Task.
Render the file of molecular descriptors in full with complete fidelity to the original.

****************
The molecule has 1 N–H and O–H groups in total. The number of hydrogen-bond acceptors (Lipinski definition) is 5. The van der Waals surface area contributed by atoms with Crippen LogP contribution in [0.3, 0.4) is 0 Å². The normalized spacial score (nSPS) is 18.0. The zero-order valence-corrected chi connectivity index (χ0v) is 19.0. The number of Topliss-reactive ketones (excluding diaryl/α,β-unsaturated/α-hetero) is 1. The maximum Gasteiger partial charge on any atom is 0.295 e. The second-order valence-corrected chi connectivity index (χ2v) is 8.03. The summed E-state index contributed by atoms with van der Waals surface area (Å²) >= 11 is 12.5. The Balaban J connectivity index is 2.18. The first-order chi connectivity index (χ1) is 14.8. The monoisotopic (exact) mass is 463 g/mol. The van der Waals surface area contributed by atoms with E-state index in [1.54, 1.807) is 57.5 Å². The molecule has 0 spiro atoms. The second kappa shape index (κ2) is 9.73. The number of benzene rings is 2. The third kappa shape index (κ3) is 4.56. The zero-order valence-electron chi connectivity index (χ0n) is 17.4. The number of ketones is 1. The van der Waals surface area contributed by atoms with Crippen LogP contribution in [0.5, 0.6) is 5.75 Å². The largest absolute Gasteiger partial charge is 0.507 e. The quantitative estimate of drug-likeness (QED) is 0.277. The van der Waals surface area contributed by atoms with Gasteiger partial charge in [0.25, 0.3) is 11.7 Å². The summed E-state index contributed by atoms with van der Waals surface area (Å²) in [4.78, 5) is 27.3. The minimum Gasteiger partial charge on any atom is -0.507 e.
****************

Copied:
The molecule has 1 N–H and O–H groups in total. The number of hydrogen-bond acceptors (Lipinski definition) is 5. The van der Waals surface area contributed by atoms with Crippen LogP contribution in [0.3, 0.4) is 0 Å². The normalized spacial score (nSPS) is 18.0. The zero-order valence-corrected chi connectivity index (χ0v) is 19.0. The number of Topliss-reactive ketones (excluding diaryl/α,β-unsaturated/α-hetero) is 1. The maximum Gasteiger partial charge on any atom is 0.295 e. The second-order valence-corrected chi connectivity index (χ2v) is 8.03. The summed E-state index contributed by atoms with van der Waals surface area (Å²) >= 11 is 12.5. The Balaban J connectivity index is 2.18. The first-order chi connectivity index (χ1) is 14.8. The monoisotopic (exact) mass is 463 g/mol. The van der Waals surface area contributed by atoms with E-state index in [1.54, 1.807) is 57.5 Å². The molecule has 0 spiro atoms. The second kappa shape index (κ2) is 9.73. The number of benzene rings is 2. The third kappa shape index (κ3) is 4.56. The zero-order valence-electron chi connectivity index (χ0n) is 17.4. The number of ketones is 1. The van der Waals surface area contributed by atoms with Crippen LogP contribution in [0.5, 0.6) is 5.75 Å². The largest absolute Gasteiger partial charge is 0.507 e. The quantitative estimate of drug-likeness (QED) is 0.277. The van der Waals surface area contributed by atoms with Gasteiger partial charge in [0.25, 0.3) is 11.7 Å². The summed E-state index contributed by atoms with van der Waals surface area (Å²) in [4.78, 5) is 27.3. The minimum Gasteiger partial charge on any atom is -0.507 e.